In July I shared details on where I grew up. The post was popular with my readers and it was lovely to make. So, today I’m sharing Highlights from Bucharest, a city I lived in for years, before moving to UK. I shared previously two posts from Bucharest, from the park Herastrau and Comana Monastery.
Now called the Palace of the Parliament, this building is the old People’s House, construction started in the 1980s, by Ceausescu. It can be visited and it is worth a visit.
This is the view from the Palace of the Parliament.
The old town is a vibrant place with lots of restaurants and bars. In the summer it’s usually incredibly busy.
Cotroceni Palace is the residence of the Romanian President. It dates back to 1888 and it was a Royal residence. It is open to the public. Just off the road from Cotroceni is the botanical garden, beautiful to see on a sunny day.
This is Bucharest University. The graffiti on the walls are not exactly great, but this is a very important place in Bucharest. Here many students protested during the 1989 revolution. It’s also one of the oldest universities in Romania.
This is one of the most popular parks in Bucharest, close to the centre. I’ve had plenty of walks here.
Palatul Sutu [Sutu Palace] houses Bucharest Municipality Museum. Built in the 1830s it was an aristocratic residence. There are a few google views from inside too. On a Sunday it used to have an antique/craft market near the entrance.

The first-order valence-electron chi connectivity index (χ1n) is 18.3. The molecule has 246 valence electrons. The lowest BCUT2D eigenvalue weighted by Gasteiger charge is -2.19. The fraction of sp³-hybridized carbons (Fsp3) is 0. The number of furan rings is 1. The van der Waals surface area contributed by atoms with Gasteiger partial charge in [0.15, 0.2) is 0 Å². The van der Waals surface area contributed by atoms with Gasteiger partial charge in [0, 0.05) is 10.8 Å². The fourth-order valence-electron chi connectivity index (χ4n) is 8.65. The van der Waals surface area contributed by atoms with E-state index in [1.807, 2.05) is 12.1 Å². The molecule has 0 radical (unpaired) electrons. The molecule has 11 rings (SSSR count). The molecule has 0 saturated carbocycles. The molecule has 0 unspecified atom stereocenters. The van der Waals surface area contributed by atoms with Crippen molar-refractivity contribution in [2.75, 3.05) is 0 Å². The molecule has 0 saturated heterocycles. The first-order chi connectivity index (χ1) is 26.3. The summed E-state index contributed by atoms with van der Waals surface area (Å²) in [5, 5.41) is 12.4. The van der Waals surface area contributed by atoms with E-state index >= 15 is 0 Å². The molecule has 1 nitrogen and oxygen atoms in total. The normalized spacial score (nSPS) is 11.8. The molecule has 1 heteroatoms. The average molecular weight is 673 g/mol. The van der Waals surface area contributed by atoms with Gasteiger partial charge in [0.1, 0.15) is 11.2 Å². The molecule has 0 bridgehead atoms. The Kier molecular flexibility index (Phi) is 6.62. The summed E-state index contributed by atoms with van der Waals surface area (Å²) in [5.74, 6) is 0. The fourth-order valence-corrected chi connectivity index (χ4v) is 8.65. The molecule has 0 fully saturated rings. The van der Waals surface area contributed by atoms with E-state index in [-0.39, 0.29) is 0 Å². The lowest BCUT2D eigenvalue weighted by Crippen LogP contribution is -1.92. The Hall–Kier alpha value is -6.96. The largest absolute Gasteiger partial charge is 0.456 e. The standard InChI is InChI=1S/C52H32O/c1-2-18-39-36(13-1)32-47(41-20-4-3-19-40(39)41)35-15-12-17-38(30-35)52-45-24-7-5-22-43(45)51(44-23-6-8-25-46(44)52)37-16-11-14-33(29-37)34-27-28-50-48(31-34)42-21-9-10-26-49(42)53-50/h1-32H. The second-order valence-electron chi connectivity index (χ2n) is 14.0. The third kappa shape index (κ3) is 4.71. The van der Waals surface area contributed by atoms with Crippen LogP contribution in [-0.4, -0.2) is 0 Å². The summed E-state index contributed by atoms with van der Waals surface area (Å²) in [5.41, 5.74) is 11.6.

“Dimitrie Gusti” National Village Museum is one of the best museums in Romania, without a doubt. It’s an ethnographic museum devoted to Romanian village life, which showcases hundreds of peasant farms & homes. I visited it a few times and enjoyed it very much. You can check other google views from the museum to get a feel for it.
This museum opened in 1936 and it has 380 buildings, including houses with their annexes and a church.
The Village museum is in a park, Herastrau, the one I mentioned at the beginning of this post. It’s perfect for a day out, as in the park there are a few things to do as well, and, also, some restaurants and cafes too.
Antipa Museum, a Natural History Museum, and the nearby National Geology Museum are also worth a visit. The buildings are stunning and the displays were also lovely.
Antipa opened its doors on 3 November 1834, built by the ruler’s brother [before the first union of the 2 of 3 Principalities that constitute modern-day Romania]. He has donated artefacts including Roman coins, fossils, and works of art. Entry fee for the museum is 20 lei, this is under £4.
National Geology Museum is lovely too, from 1906. It’s not big, but it has some rather interesting exhibits too. With an entry fee of 15 lei, it’s a shame not to visit it.